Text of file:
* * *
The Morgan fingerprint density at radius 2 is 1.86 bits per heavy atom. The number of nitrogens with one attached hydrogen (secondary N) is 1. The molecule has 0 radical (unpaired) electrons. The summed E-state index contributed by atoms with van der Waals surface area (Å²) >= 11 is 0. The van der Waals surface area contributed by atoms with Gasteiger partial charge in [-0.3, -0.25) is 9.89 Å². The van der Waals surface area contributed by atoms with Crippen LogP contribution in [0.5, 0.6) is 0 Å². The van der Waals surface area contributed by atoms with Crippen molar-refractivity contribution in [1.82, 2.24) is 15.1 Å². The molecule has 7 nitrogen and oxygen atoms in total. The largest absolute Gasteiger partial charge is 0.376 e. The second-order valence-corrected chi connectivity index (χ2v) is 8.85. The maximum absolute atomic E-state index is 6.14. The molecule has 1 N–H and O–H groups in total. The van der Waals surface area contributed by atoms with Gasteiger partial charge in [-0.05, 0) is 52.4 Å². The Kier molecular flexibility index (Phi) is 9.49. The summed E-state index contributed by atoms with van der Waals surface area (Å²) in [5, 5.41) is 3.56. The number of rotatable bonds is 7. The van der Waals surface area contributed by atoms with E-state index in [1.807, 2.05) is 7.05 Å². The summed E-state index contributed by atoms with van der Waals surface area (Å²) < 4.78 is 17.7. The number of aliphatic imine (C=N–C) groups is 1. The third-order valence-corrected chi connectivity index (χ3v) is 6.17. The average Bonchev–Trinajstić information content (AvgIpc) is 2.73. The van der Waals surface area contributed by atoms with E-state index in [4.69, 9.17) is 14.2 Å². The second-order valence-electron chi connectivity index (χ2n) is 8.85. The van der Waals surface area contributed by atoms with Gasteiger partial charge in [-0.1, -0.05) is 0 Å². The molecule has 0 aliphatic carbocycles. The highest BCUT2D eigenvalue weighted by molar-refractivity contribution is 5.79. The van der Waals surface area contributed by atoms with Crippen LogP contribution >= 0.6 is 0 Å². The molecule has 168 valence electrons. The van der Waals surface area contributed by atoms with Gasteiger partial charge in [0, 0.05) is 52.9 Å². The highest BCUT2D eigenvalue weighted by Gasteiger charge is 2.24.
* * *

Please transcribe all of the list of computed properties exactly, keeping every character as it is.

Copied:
The Morgan fingerprint density at radius 2 is 1.86 bits per heavy atom. The number of nitrogens with one attached hydrogen (secondary N) is 1. The molecule has 0 radical (unpaired) electrons. The summed E-state index contributed by atoms with van der Waals surface area (Å²) >= 11 is 0. The van der Waals surface area contributed by atoms with Gasteiger partial charge in [-0.3, -0.25) is 9.89 Å². The van der Waals surface area contributed by atoms with Crippen LogP contribution in [0.5, 0.6) is 0 Å². The van der Waals surface area contributed by atoms with Crippen molar-refractivity contribution in [1.82, 2.24) is 15.1 Å². The molecule has 7 nitrogen and oxygen atoms in total. The largest absolute Gasteiger partial charge is 0.376 e. The second-order valence-corrected chi connectivity index (χ2v) is 8.85. The maximum absolute atomic E-state index is 6.14. The molecule has 1 N–H and O–H groups in total. The van der Waals surface area contributed by atoms with Gasteiger partial charge in [-0.05, 0) is 52.4 Å². The Kier molecular flexibility index (Phi) is 9.49. The summed E-state index contributed by atoms with van der Waals surface area (Å²) in [5, 5.41) is 3.56. The number of rotatable bonds is 7. The van der Waals surface area contributed by atoms with E-state index in [1.807, 2.05) is 7.05 Å². The summed E-state index contributed by atoms with van der Waals surface area (Å²) < 4.78 is 17.7. The number of aliphatic imine (C=N–C) groups is 1. The third-order valence-corrected chi connectivity index (χ3v) is 6.17. The average Bonchev–Trinajstić information content (AvgIpc) is 2.73. The van der Waals surface area contributed by atoms with E-state index in [4.69, 9.17) is 14.2 Å². The second-order valence-electron chi connectivity index (χ2n) is 8.85. The van der Waals surface area contributed by atoms with Gasteiger partial charge in [-0.1, -0.05) is 0 Å². The molecule has 0 aliphatic carbocycles. The highest BCUT2D eigenvalue weighted by molar-refractivity contribution is 5.79. The van der Waals surface area contributed by atoms with Crippen LogP contribution >= 0.6 is 0 Å². The molecule has 168 valence electrons. The van der Waals surface area contributed by atoms with Gasteiger partial charge in [0, 0.05) is 52.9 Å². The highest BCUT2D eigenvalue weighted by Gasteiger charge is 2.24.